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English Department’s Works of the Week

By 5 February 2021June 2nd, 2021No Comments

Year 7

Here is a brilliant poem about Animal Farm written by Ayesha Kachwala and Khadijah Namazi.

Animal Farm

Mr Jones had locked the hen houses for the night
With a lantern to bring him light
Group by group the animals came
To sacrifice an hour of sleep all the same
They all huddle together on this very night
To hear these words of Major that are very right.

“Commanders, let me tell you a little something
You have provided yet not received
You’re starting to think, yes indeed
There’s just one thing that is in our way
They are humans that won’t get away.”

They think they can get away with this abuse
What if we switch things around and make them loose?
Then we can conquer the WORLD AROUND!
Soon the crops will be ours from this very ground.

Indeed I am old but full of wisdom
Soon we will capture these beasts and put them in prison
Now do me proud my fellow commanders.


Year 8

Here is a fantastic written response to the poem “My Boy Jack” by Asma Hajee.

How does Kipling (pictured) convey a sense of loss in My Boy Jack?

Kipling conveys a sense of loss through constant questioning and with a tone of desperation throughout the poem. Kipling is desperate for a positive response from speaker two, until it finally hits him and he feels a strong grief.

Kipling conveys a sense of loss through negative news. For example, the poem states, “Not this tide”. This could mean time, meaning there had been no news of his son, Jack, that day. Also, the word “tide” is symbolic. This is because Jack was lost at the English Channel. Tide could mean that he hadn’t come back in that tide. “Not” is a word often used before or during a negative statement. So immediately while reading, the reader will know the response will be a negative. This would make the reader feel pitiful for Kipling, as he is constantly waiting for his son’s arrival but it never came. This links to war because Kipling wrote propaganda, promoting war and also sent his son to war, knowing he was short sighted. 

Towards the middle of the poem, Kipling conveys a sense of loss by making a link to Jack’s current situation. For example, the poem states “for what is sunk will hardly swim”. This could mean that it has been quite a while since Jack got lost, meaning that there wouldn’t be any news of him any time soon. However, this could also have a deeper meaning. “For what is sunk” could refer to Jack because he drowned and can’t swim anymore, meaning he’s gone. Also, the word “swim” would instantly make someone think of the ocean. The ocean is quite vast with millions of creatures in it. It could show that Jack is now just one of those millions of creatures with no meaning anymore. This would make the reader feel full of grief, now knowing for sure that Jack will never return. This links to war because countless families lost their loved ones as a result of the war.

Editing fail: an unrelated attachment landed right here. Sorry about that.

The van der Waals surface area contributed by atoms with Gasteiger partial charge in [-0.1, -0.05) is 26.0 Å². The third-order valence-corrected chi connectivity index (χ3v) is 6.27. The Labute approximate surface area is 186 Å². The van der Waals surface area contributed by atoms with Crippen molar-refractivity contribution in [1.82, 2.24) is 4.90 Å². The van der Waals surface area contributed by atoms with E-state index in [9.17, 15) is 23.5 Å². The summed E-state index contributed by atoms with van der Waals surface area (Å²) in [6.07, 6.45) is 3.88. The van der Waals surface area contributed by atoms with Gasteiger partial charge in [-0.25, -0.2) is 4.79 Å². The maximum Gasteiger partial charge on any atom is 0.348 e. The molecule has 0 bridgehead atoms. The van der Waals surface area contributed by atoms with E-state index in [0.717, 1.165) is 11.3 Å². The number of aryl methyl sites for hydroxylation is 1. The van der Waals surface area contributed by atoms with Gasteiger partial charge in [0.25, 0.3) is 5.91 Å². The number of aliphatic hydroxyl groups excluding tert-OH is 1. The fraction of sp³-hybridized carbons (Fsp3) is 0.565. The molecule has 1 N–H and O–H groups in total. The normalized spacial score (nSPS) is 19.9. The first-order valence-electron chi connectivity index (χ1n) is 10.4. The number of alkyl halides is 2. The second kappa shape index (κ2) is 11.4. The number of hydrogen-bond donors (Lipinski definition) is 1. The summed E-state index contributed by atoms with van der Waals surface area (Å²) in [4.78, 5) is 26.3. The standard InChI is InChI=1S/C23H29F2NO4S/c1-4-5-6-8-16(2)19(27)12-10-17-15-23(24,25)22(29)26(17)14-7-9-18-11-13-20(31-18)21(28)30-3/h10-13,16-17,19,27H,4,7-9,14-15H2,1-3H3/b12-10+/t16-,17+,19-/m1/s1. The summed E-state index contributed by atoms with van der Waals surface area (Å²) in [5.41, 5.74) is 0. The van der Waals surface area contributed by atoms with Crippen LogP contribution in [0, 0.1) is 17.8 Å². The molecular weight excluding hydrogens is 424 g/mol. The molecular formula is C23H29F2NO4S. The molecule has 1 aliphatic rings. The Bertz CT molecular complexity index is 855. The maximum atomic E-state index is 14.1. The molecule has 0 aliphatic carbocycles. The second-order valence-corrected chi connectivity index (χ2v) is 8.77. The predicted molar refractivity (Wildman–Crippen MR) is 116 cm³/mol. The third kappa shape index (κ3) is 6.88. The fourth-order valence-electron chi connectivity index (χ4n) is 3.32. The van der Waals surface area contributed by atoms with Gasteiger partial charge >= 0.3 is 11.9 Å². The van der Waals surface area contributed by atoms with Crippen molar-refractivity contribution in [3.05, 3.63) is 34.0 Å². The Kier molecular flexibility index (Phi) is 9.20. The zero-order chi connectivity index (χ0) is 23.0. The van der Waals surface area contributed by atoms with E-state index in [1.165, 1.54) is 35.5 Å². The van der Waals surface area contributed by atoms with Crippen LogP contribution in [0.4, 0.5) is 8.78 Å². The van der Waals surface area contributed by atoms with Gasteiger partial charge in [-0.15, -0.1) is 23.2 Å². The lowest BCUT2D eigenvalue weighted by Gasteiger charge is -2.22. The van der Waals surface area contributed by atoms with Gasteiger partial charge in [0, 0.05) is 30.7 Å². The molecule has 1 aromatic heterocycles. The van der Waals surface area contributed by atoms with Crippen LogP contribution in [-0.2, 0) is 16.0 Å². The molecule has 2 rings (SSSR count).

Towards the end of the poem, Kipling conveys a sense of loss through past tense. The poem states “He was the son you bore.” The word “was” is a past tense word, showing that Jack is no longer living. The word “son” shows that he was his own flesh and blood, yet he was the reason for Jack’s demise. This would make Kipling’s grief even more powerful, knowing that he could have prevented Jack’s death. This would make the reader feel less guilt, as Kipling was at fault for it. This links to the question because Kipling’s grief is based on his own mistakes.


Year 9

Muhammad Ibrahim has written an impressive narrative. 


It was just a casual day in Asda City. The usual Jokemen – the group of villains who commonly came to town to ‘conquer’ – causing havoc upon us. We were unalarmed as there had never been a time where these filthy, foul and grim creatures had ever harmed us – not because they were innocuous nor innocent but because our local heroes had never allowed them to set a finger upon the civil people of Asda. 

A scream of agony filled the block followed by another, and another, and another until…